What is the role of society in educating? What is the role of education in society?
According to American psychologist John Broadus Watson;
“Give me a dozen healthy infants, well-formed, and my own specified world to bring them up in and I’ll guarantee to take any one at random and train him to become any type of specialist I might select – doctor, lawyer, artist, merchant-chief and, yes, even beggar-man and thief, regardless of his talents, penchants, tendencies, abilities, vocations and the race of his ancestors” (Watson, 1924, p. 104).
According to English philosopher and physician John Locke, he wanted an education that in the very first place would teach children to work: to become useful and god-fearing people who would not be dependent on charity. Locke wanted this education to create a rationally thinking, morally dependable, socially capable person given to both adequate reflection and adequate action. Locke considered good morals and good manners more important than knowledge; and as far as knowledge was concerned, he stressed it should be selected not just because of some educational tradition, but rather for reasons of usability and practicality. Locke advocates for teaching that was more concrete than abstract, and that to some extent took into account the individual pupil’s temperament, interests, capabilities, and environment. He pointed out explicitly that no two children were the same, or that compelling children to learn when they didn’t want to might turn out to be ineffective. According to Locke, the student should learn his proper place in the social order: if possible without harsh punishments, but if necessary the hard way (Locke, 1693).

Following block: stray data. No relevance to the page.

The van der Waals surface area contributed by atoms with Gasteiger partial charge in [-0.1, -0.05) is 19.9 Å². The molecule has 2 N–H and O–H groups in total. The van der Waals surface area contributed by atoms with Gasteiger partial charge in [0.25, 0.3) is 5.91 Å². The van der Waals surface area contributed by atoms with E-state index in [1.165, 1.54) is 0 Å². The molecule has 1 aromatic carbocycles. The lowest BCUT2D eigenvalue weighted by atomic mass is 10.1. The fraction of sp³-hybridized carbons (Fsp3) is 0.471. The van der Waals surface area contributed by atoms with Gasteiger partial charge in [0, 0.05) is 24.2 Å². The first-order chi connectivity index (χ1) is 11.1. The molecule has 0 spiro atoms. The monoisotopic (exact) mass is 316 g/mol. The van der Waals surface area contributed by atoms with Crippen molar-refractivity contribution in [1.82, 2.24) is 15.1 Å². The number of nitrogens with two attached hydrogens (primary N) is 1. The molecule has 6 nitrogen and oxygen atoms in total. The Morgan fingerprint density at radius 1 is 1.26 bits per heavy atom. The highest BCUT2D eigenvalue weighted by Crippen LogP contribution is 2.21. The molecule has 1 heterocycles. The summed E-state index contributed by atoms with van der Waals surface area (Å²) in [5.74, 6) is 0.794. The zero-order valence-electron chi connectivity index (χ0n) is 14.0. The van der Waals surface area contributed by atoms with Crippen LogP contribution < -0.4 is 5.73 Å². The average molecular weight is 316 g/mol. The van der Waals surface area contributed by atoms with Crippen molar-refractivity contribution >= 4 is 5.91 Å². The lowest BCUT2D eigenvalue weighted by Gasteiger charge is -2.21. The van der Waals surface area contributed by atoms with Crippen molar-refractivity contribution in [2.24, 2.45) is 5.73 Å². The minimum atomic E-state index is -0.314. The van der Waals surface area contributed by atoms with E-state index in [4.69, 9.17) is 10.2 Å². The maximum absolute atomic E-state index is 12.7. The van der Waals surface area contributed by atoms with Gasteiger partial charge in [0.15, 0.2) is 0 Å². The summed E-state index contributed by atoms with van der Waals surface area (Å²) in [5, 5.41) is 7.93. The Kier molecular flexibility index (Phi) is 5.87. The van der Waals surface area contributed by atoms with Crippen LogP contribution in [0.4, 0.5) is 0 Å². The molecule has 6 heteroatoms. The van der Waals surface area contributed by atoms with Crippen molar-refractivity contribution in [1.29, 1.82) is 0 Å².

What is education?
Who is educated?
Who creates a value system that simultaneously differentiates, categorizes, elevates, and diminishes people inequitably… inevitably establishing the boundaries of human academic development?
They say the sky is the limit. Whose sky? Whose limit?